Here’s a mum-to-mum guide on the ins and outs of this popular baby feeding approach – and some ideas on what to do if your bub doesn’t fancy finger foods.
Smashed avocado blues
My kitchen resembles one of Melbourne’s busy cafes during the breakfast rush: Eggs are boiling on the stove; avocado is being sliced, toast browned, while fresh berries are rinsed and lovingly patted dry.
Meanwhile, my infant son watches on from his highchair, voicing his displeasure over the wait time for food. “Thank goodness he can’t leave a negative review on Google”, I think to myself. Presently, I serve his morning meal, laid out in a fashion worthy of a Michelin star, and eagerly await his reaction. He looks down at his finger food, and looks back up at me, quizzically. Not what I was hoping for.
Some of the food, (much less than I would like), makes it to his mouth – briefly –but most ends up on the floor. The strange thing is, he seems to put everything else straight in his mouth – toys, books, and peoples’ glasses that he deftly swipes from their faces if they get too close.
Yet he appears to be completely disinterested in oral exploration when it comes to food. Welcome to the world of baby-led weaning.
Baby-led huh? What’s it all about?
Traditionally, infants have been weaned onto solid foods by being spoon-fed purées by their carers.
Baby-led weaning – let’s call it BLW from hereon in – forgoes the spoon entirely, and involves offering infants small, easily manageable pieces of age-appropriate soft solids that they can feed themselves (under supervision, of course).
Read more on weaning and feeding babies:
- 17 great foods for baby led weaning
- 10 things parents should know about baby-led weaning
- How to wean your toddler from a bottle to sippy cup
BLW was popularised in the early noughties, after being coined by Gill Rapley and Tracey Murkett, authors of Baby-Led Weaning: The Essential Guide to Introducing Solid Foods.
Fifteen years later, there are a myriad of books, websites and online forums touting the benefits of BLW, which purportedly include improved dexterity, early oral-motor skill development, improved self-regulation and lower rates of obesity later in childhood. It has even been suggested that BLW makes for less fussy eaters. Some parents also report that it’s faster to prepare and serve what is essentially finger food, compared to cooking, puréeing, and spoon-feeding bub, one painstaking mouthful at a time.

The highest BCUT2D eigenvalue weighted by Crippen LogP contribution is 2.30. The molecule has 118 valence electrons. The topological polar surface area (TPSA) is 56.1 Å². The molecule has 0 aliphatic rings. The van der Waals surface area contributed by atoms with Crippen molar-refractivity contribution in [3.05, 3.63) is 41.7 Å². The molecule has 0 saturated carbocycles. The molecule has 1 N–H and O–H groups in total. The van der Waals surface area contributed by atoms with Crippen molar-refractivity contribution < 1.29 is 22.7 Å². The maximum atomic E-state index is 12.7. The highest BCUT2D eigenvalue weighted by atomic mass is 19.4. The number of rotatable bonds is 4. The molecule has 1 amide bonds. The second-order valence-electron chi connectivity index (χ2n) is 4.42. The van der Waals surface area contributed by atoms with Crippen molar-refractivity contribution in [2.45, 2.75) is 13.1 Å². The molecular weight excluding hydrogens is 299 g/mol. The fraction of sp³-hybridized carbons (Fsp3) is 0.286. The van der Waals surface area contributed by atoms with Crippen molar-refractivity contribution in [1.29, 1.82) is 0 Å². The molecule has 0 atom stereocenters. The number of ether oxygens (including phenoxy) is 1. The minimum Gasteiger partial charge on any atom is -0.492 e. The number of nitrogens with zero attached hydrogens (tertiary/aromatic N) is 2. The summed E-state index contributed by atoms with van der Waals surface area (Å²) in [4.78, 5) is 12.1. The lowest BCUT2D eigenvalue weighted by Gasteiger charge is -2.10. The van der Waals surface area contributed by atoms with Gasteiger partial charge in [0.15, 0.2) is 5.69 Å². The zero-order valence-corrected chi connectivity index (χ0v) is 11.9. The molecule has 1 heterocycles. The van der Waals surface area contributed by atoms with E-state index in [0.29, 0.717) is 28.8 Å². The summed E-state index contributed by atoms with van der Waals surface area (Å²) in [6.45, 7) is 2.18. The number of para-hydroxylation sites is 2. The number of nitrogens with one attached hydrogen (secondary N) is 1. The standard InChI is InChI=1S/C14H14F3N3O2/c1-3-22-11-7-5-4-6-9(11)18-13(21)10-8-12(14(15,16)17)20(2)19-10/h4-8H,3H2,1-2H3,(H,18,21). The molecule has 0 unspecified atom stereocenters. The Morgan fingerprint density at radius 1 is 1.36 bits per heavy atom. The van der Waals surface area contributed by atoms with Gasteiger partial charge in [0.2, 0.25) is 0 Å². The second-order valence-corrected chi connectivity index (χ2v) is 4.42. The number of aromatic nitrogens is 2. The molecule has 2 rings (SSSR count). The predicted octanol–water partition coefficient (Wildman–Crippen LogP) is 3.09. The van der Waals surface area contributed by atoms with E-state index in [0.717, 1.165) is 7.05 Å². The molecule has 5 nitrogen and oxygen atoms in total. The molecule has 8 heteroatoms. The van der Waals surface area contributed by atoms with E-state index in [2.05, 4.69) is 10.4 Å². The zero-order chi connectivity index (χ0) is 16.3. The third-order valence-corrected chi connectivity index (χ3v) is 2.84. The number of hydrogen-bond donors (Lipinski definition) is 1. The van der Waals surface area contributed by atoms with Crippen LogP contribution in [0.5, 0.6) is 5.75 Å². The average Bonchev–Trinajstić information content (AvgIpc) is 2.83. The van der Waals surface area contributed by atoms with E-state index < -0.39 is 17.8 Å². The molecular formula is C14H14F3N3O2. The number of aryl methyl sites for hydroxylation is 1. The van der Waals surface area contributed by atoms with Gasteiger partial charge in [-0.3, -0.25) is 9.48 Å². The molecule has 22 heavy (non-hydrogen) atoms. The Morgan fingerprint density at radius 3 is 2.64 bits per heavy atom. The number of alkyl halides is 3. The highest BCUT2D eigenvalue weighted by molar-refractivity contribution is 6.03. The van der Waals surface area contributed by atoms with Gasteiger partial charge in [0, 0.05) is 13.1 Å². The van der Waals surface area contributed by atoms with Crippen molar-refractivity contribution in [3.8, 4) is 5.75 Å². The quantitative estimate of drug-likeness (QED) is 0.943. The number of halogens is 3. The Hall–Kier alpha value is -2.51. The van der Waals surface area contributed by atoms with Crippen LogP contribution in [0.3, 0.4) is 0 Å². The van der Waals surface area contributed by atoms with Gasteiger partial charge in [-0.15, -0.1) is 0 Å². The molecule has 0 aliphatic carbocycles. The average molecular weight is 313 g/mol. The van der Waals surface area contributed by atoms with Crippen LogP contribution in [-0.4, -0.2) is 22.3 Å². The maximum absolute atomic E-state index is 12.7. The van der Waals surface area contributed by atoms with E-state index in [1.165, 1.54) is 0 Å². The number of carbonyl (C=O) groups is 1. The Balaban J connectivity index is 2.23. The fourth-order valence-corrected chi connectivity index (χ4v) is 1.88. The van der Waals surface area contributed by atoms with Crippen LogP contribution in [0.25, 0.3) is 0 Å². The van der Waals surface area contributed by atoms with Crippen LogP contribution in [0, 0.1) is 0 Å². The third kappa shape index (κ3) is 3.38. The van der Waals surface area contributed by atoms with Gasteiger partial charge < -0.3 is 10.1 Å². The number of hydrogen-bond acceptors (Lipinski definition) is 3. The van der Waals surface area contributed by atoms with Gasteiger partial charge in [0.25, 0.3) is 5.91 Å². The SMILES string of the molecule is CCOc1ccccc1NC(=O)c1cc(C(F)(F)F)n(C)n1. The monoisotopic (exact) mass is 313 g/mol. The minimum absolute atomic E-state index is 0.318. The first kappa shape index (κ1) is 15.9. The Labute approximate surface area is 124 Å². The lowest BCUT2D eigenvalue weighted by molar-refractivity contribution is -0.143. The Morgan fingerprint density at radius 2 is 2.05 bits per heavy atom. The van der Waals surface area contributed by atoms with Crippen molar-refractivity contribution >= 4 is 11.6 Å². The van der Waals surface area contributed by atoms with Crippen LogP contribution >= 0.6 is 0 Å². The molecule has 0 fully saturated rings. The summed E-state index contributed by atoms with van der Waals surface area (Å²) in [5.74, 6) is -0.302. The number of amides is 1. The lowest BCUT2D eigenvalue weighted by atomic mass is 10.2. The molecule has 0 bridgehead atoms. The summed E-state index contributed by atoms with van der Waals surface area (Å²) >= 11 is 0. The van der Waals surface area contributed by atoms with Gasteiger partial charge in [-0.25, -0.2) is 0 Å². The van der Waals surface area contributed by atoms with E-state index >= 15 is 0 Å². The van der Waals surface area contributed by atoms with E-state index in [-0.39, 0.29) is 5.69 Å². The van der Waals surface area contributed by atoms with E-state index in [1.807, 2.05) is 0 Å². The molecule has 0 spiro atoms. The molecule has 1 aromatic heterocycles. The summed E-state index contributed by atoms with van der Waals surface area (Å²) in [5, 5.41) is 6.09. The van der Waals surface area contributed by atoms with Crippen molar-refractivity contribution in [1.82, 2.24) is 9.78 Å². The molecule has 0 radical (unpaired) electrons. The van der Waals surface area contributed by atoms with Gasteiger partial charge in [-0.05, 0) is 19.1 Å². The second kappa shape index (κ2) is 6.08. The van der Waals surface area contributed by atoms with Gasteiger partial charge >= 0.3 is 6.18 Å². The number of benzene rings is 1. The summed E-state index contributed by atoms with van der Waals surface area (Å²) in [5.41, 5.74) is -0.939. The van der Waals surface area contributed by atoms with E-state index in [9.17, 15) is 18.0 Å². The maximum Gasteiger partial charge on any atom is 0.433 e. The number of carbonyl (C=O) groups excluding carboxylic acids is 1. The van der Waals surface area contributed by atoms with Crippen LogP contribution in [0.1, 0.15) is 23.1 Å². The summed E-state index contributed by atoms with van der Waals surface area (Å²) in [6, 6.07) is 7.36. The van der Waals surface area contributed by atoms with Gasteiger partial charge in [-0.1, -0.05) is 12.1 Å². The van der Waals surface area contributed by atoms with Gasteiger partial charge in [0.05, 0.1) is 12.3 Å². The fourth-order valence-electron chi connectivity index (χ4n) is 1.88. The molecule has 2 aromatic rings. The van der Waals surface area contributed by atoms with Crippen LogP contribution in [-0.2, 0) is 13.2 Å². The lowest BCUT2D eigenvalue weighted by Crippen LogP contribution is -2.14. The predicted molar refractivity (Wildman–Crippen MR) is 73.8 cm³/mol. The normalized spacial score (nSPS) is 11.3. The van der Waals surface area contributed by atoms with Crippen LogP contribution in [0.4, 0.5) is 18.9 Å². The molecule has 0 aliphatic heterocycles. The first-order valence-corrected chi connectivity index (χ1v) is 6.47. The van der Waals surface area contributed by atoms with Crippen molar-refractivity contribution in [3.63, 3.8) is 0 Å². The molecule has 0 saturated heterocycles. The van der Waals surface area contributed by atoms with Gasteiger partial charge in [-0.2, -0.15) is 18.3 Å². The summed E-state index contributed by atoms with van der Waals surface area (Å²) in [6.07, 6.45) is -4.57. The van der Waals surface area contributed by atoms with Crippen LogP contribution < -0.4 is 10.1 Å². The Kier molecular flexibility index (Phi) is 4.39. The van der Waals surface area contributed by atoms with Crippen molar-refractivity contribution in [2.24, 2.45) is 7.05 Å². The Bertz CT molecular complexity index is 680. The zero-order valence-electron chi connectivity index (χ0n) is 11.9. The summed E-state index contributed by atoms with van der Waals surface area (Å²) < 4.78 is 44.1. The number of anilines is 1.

On the other hand, BLW is not without its downsides, most notably an increased risk of choking. For this reason, parents are advised to only offer soft, age-appropriate foods and avoid hard foods such as raw fruit and nuts. Concerns have also been raised as to whether a BLW diet provides adequate nutrients and enough energy to meet the requirements of growing infants.
Is it a fad?
Back in the kitchen, my son seems to have missed the memo about the upsides of BLW. Like any modern mother, I look for answers online. My search reveals that while BLW continues to surge in popularity, there is very little scientific research proving this method is beneficial to a baby’s development.
A 2017 paper published in Current Nutrition Reports, entitled Baby-Led Weaning: The Evidence to Date stated, “although there is limited evidence suggesting that a baby led approach may encourage positive outcomes, limitations of the data leave these conclusions weak.”
Unfortunately, the studies conducted into BLW thus far have been hamstrung by small sample sizes and reporting bias, leaving more questions than definitive answers.
The paper went on to conclude, “Further research is needed, particularly to understand the impact of this approach in different contexts and populations.”
A happy medium
Around his seventh month, my baby began to demand to breastfeed more frequently. It became apparent I needed to get more food into him, to support another growth spurt.
Having had such an inauspicious start to solids, I chose to do away with an exclusive BLW diet and instead kept him on puréed and mashed foods, while also offering finger foods that he could leave, discard, or (occasionally) nibble on, as he saw fit.
While this was creating even more work with respect to food preparation, it was worth it to relieve the anxiety I was feeling around how little he was consuming using BLW alone. I could rest easy knowing he was getting a healthy amount of carbohydrates, fats and proteins from his purées, and viewed anything else that he decided to sample by way of finger foods as a bonus.
As the name implies, the point of baby-led weaning is to be conscious of, and responsive to, bub’s preferences when it comes to diet. In my case, bub led me away from BLW. Yours may be different.
Some infants will show a keen interest in feeding themselves, and if they seem to be satiated with BLW alone, then this may be the way to go. However, if you’re adhering to advice simply because it seems to be the most popular method of the day, sometimes it’s better to trust your mother’s intuition and do what’s right for your baby.
In my case, sadly, this seems to mean getting up that little bit earlier to prepare purées – which my boy absolutely loves – to accompany his finger food. At the end of the day, my little café only has one customer, so I really need that five star review!